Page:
The work influencers They can also make money through brand partnerships: Another creative named Corporate Natalie recently teamed up with HR tech platform Paycom for a TV campaign.

Not everyone has time to create their own content, which is why a thriving content industry has also been born. ghost writers. A writer said voice that he makes so much money writing for various employers that he has turned down other job offers; bills 780 euros per month for a single customer and around 9,000 euros for longer engagements.

Some platforms have encouraged influencers professionals to develop their audience, seeing it as an opportunity for the brand. In 2021, LinkedIn announced the creation of an internal team to recruit and support creators on the platform. Since its creation, this team encouraged the publication of authentic and educational content on the work on the social network.

And the company has embraced the efforts of its own employees to build personal brands and audiences. Brian Xu, data scientist at LinkedIn, has more than 1.5 million followers on TikTok. The company featured it on its social media and in its internal communications.

Machado explains that during his first week on LinkedIn, Xu hosted a workshop on how the creator economy works. Your presentation, titled A ready-to-use guide to the maker economy for tech professionalscentered around his take on the skills creators need to build and monetize their community.

Machado says that the ideal relationship between a creative employee and the boss is a partnership. LinkedIn is not the only company to encourage these agreements: Walmart and Samsung are also creating programs for employees.influencers.

Creator agreements can help companies retain talent and recruit new workers. When Welsh posted on LinkedIn alongside a full-time job, his success helped his business: With a partner, he generated “a huge number of candidate referrals” with their personal brands. “People wanted to work with us,” Welsh says.

But in Machado’s experience, most companies don’t know what to think of social media creators. Management generally views these profiles as a double-edged sword. “Your voice has a lot of power. The same power you have to get people interested in the business, you have to disengage them,” he emphasizes.

Be careful what you share

Sharing details about where you work can help creators grow their following and uncover new opportunities, but it also comes with risks. Few know this better than Braden Wallake, CEO of marketing startup HyperSocial, also known as the whiny CEO.

After laying off 2 employees in August, He posted a photo of himself on LinkedIn with tears streaming down his face.. “I just want people to see that not all CEOs have a cold heart and worry when they have to fire someone,” he wrote in the post. Users called it “disgusting” and “self-indulgent”.

Natasha Badger, a client marketing associate at LinkedIn, also sparked heated debate. In his profile he talked about pannacotta for dessert or a luxurious day of spa offered by the company during business hours. The Publish This proved controversial, as people criticized the company’s profits and questioned whether Badger was actually doing anything productive.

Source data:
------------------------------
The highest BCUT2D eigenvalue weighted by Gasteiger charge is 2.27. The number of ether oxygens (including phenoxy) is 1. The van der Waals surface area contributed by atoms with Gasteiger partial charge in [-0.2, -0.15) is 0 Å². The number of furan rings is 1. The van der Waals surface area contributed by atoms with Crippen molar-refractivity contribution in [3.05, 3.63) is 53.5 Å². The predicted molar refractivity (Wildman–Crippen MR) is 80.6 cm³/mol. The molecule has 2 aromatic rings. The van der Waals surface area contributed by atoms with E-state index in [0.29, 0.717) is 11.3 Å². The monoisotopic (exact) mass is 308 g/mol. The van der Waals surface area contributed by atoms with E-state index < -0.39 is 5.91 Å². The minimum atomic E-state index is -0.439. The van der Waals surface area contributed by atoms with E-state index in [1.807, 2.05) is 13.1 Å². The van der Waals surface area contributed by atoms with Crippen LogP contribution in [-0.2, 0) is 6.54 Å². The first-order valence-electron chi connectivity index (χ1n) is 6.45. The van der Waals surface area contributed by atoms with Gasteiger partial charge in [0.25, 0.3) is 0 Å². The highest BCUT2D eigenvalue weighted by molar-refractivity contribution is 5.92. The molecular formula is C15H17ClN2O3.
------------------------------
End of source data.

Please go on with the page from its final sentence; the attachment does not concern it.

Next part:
For some, sharing this kind of content is incompatible with a real job. “Now he to feed is an obstacle,” says Sofía Martín Jiménez, a recruiter from Madrid, for The New York Times. “I had to change the way I work on LinkedIn,” he explains, explaining that he now focuses more on avoiding confessional messages and talking about details relevant to hiring.

Criticisms aside, talking too much about your work can be expensive. Some have even been fired for leaking information the company didn’t want publicized. Machado quit his job at Meta after openly sharing it on TikTok.

According to his account, the company has launched several investigations into various publications he has made about his work. “It was the most humbling experience of my life,” he recalls. From Meta they did not want to comment on this.

Each company has its own guidelines on what workers can share publicly. As consumers turn to the internet, it’s important to know what lines not to cross.

In his next role after Meta, Machado proactively talked about his TikTok in the hiring process. Once hired, she made sure to get approval from HR and the company’s legal department before posting any job-related content. In the interview he told me that His current philosophy is: “Get ahead of the problem”.

Space has been open on his TikTok in interviews and it has pushed back some, especially big companies. Since he is a popular creator, they fear that he will give a bad image of the company if he has a bad experience or that he leaves after 3 months to devote himself to content creation.

Despite the skepticism he’s encountered in his job search, Space says his TikTok account has paid off. She learned a lot from the social network about HR confusion for foreigners and how to improve the industry. “We need to do a better job of marketing,” he says.